An unnecessary disconnect
Right now, at least in US, we are disconnected from each other for some bizarre reason. There are people who do not believe in science and who think that climate change is not real. That it’s a hoax. This notion creates an unnecessary obstacle towards better legislation that can battle climate change. It boggles the minds of many. Who even benefits from this kind of misinformation? Oil companies? Water bottling companies? The illuminati? It’s hard to not call people stupid. Usually ignorance can be forgiven. Sometimes there are circumstances that prevent people from obtaining higher education, but in the age of information somehow willful ignorance dominates the masses and it’s hard to forgive.
Here is an image from NASA showing the current level of carbon dioxide.
The fact that it shoots up like this from 1950 should be a sign alone.
Instead of focusing on the problem we are bickering
All of it is for the sake of greed. At some point the masses will feel the impact of climate change due to food and water shortages. The investor Michael Burry, portrayed by Christian Bale, in the 2015 movie “The Big Short” said that he is investing in water. It’s easy to see why. Two days ago the Los Angeles Times posted an article about how a portion of California is abnormally dry. By the time the masses realize what’s going on, will it be too late? Can food bring us together? According to conflicts in Syria and Yemen – yeah it can be too late.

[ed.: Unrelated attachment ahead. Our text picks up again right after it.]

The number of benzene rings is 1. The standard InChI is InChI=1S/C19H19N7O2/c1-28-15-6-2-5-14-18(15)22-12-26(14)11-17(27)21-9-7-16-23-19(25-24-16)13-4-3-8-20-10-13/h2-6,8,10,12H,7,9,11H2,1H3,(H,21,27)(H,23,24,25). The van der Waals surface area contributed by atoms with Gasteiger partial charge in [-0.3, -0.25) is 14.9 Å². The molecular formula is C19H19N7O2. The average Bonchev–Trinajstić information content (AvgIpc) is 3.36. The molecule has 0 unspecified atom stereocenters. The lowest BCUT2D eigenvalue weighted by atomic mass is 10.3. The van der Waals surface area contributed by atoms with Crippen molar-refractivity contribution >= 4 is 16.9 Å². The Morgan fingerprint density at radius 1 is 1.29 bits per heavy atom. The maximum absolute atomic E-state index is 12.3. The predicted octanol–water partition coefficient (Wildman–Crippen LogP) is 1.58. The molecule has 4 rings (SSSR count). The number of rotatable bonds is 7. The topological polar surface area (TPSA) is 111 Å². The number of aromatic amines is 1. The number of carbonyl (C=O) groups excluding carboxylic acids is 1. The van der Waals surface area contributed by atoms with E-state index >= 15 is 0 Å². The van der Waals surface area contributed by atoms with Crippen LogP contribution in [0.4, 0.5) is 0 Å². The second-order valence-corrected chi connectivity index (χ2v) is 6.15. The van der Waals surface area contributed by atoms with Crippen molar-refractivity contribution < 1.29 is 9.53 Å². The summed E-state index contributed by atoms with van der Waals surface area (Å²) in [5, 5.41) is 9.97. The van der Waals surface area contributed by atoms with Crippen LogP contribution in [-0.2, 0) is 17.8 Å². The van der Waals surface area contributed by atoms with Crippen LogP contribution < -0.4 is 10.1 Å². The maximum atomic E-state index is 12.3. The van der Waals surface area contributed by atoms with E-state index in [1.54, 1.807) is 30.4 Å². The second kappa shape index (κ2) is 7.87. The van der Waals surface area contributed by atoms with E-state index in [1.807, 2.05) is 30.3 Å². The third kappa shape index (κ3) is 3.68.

We are comfortable here for now
How long until we or our children are not? Back when I lived in the countryside of Japan I noticed that most super markets did not carry “everything”. It was seasonal. Strawberries appeared during a certain time of the year and then disappeared. Special Aomori apples would come and go. Crab wasn’t available all year round. When I would go home to US for Christmas or break, I was extremely surprised by the sheer amount of choices we have. It felt more comfortable. Now, I understand that it’s probably not very sustainable to have super pretty strawberries available to me 365 days a year. It feels nice, but what if at some point we won’t have these luxuries anymore. Will we be showing our kids foods that used to exist in a picture book?